Don’t Let the Eu Referendum Ruin Your Dream of Owning a Property Overseas
Since the start of the year the mere prospect of the much anticipated referendum on the future of Britain’s membership of the EU – dubbed Brexit – and the ensuing fear of an exit, had already begun to put sterling under significant downward pressure. Consequently, in January GBP/EUR levels dropped below €1.30 for the first time in over a year. A significant development given the sustained strength of sterling in 2015, which saw the GBP/EUR pair reach a seven-year high of £1=€1.44 in July.
So, with analysts predicting that result uncertainty is likely to continue to direct sentiment towards the pound until the public have their say, it has come as no surprise that sterling has been put under further pressure by recent developments in the upcoming Brexit vote.
Having been locked in lengthy negotiations with the European Council around the terms of Britain’s EU membership, Mr. Cameron emerged from battle clutching his list of European reforms and announced that the referendum will take place on 23rd June. In reality the fight had only just begun, and the first senior political figure to put their head above the parapet was London Mayor, Boris Johnson, who announced he would be supporting the leave campaign.
The emergence of a charismatic character to champion a Brexit suddenly made the prospect of it actually happening more realistic. Consequently, sterling was left licking its wounds as it plummeted to a seven-year low against the dollar towards the end of February, before tumbling to £1=€1.26 against the single currency, after Justice Michael Gove followed suit.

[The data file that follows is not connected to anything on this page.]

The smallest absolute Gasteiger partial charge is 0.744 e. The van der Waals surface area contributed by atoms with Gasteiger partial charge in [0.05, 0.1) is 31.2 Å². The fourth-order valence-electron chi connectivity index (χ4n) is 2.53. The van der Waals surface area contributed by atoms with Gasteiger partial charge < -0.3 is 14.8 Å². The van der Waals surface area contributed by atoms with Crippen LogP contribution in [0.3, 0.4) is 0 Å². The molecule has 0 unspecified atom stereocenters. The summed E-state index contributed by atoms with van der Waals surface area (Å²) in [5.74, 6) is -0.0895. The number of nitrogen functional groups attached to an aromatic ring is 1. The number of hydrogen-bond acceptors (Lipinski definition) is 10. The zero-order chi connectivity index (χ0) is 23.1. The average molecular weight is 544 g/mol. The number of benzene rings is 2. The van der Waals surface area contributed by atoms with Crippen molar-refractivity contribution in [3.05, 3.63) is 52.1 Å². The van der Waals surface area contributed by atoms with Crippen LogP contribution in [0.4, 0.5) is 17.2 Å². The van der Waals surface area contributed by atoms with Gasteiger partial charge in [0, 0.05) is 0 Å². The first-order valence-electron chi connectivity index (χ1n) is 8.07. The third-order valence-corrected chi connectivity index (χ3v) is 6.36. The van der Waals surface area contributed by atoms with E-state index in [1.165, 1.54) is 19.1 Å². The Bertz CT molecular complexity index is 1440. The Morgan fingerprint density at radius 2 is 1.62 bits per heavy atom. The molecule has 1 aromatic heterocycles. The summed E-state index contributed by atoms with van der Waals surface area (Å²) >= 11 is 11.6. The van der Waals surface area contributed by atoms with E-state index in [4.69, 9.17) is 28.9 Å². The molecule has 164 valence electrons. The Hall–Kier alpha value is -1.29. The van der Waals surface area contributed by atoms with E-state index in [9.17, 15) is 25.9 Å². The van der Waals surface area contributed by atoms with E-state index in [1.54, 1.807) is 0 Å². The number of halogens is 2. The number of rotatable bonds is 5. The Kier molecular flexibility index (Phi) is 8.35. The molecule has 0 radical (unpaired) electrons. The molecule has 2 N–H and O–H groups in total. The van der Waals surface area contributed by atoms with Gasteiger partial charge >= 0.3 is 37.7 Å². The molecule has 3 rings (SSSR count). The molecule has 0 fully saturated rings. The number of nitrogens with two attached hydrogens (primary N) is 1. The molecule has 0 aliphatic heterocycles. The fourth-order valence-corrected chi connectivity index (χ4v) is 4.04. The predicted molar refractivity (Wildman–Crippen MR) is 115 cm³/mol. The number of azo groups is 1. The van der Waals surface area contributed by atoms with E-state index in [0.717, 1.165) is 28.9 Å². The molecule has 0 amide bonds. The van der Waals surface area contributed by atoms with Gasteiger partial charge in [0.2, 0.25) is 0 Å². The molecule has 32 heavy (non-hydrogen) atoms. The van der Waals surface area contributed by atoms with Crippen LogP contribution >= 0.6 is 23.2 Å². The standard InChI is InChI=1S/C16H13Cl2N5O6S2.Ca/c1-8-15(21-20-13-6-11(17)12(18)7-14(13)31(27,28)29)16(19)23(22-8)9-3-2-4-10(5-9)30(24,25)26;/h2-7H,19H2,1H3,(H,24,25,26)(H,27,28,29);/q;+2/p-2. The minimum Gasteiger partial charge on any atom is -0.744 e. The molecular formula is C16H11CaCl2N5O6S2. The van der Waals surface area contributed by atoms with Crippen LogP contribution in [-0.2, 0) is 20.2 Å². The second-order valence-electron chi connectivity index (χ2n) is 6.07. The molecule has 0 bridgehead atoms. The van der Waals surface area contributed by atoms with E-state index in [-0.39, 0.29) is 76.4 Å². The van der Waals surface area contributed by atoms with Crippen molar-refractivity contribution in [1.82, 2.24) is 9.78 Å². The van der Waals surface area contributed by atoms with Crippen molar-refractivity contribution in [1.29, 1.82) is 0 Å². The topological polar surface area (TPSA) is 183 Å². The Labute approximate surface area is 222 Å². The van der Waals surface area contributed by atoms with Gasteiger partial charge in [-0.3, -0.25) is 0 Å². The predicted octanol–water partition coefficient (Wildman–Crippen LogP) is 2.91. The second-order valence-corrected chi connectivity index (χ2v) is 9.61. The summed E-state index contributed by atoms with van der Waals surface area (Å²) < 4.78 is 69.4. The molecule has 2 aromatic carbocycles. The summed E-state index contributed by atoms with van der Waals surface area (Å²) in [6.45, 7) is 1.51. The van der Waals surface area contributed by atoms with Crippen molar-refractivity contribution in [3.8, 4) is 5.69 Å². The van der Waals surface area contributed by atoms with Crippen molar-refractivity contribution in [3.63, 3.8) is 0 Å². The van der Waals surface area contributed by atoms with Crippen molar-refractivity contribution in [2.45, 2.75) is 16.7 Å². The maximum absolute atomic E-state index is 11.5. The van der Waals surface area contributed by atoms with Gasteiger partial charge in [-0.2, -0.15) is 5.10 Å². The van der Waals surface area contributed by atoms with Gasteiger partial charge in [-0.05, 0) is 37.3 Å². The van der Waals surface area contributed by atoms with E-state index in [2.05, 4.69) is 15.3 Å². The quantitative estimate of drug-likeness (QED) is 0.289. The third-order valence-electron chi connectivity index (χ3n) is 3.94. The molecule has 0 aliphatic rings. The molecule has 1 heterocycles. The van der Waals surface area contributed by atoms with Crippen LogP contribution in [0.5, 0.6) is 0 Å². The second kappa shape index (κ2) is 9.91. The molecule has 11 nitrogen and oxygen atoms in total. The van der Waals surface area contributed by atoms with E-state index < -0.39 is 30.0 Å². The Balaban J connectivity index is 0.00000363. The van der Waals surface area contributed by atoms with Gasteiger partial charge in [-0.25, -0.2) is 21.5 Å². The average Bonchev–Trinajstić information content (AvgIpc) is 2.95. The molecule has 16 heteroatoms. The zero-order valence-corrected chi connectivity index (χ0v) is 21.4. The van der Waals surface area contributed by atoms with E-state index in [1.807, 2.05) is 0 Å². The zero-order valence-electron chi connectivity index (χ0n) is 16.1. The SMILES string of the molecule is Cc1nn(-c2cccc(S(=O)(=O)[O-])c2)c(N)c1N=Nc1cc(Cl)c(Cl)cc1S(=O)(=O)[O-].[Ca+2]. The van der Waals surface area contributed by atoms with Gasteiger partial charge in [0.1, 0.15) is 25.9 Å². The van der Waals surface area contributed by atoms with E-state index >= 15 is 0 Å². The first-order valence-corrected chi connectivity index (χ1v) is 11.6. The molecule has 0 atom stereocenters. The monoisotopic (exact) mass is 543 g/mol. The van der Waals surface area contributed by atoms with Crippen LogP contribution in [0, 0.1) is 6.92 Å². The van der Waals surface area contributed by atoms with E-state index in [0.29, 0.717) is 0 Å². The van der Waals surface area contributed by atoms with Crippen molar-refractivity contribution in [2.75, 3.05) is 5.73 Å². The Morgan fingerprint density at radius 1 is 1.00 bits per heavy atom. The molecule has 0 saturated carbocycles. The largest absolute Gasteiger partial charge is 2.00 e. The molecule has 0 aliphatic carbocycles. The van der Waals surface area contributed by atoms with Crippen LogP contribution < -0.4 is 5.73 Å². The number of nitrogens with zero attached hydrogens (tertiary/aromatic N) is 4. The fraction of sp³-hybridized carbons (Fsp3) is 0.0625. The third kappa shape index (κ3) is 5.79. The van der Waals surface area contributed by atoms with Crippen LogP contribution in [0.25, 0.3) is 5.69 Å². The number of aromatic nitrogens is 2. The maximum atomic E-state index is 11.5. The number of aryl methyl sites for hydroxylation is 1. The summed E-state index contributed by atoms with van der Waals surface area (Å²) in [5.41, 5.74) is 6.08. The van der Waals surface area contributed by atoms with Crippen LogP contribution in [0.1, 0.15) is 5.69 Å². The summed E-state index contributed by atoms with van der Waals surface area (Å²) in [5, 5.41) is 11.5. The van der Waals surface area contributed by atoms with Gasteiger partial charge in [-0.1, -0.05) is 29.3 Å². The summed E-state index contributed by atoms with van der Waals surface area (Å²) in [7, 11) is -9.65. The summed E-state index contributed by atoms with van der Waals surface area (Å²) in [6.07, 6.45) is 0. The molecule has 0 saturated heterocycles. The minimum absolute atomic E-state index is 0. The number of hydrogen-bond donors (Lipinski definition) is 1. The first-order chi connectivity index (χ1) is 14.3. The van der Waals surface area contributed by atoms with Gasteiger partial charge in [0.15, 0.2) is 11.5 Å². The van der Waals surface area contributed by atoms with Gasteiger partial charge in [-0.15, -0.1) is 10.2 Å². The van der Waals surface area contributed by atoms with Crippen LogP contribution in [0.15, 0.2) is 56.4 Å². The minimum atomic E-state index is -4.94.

This negative trend for the pound has largely stemmed from the general assumption among investors that a Brexit would be to the economic detriment of both the UK and the EU. The potential impact of the UK souring relations with its largest trading partner can be seen in the global currency markets. By early March the pound had fallen by 4.7pc against the euro and 4pc against the US dollar since the start of the year. These moves are merely a precursor to the 20pc slump in sterling predicted by some experts if the UK does vote to leave.
As markets acclimatise to a leave campaign that is gathering momentum, we should try and gain some perspective. Yes our immediate concern is the coming months leading up to the big day, and a probable period of sustained sterling weakness. However, both Brexit opinion polls and political betting markets indicate that the public will vote for Britain to remain in the EU. Let’s take last year’s Scottish Referendum for example, when the pound dropped to £1=€1.24 days before the ballot, before surging to a 2-year high versus the euro, as Scotland decided against independence – a scenario that could well be repeated in June.
For anyone considering buying property in the Eurozone in 2016, managing market volatility engendered by the upcoming referendum will be crucial in determining the final cost of your overseas transfers. By using a currency specialist like Moneycorp, not only will you benefit from bank-beating exchange rates and low transfer fees, you will be assigned a personal account manager who will offer you free expert guidance on the ups and downs of exchange rates. They can also explain how you can use a forward contract to lock in a current exchange rate you are happy with, for a transfer that happens up to two years in the future.
Should you want to receive more information about rates and how to make the most of your international payments you can register for free with Moneycorp or send them an enquiry. Plus with FrenchEntrée you are entitled to FREE transfer fees on all your currency payments.
Mar Bonnin-Palmer is a Senior Key Account Manager at Moneycorp, a foreign exchange expert and a specialist in currency transfers for overseas property. For more information, please visit the FrenchEntrée Currency Page or call +0044 (0) 20 3773 6355.
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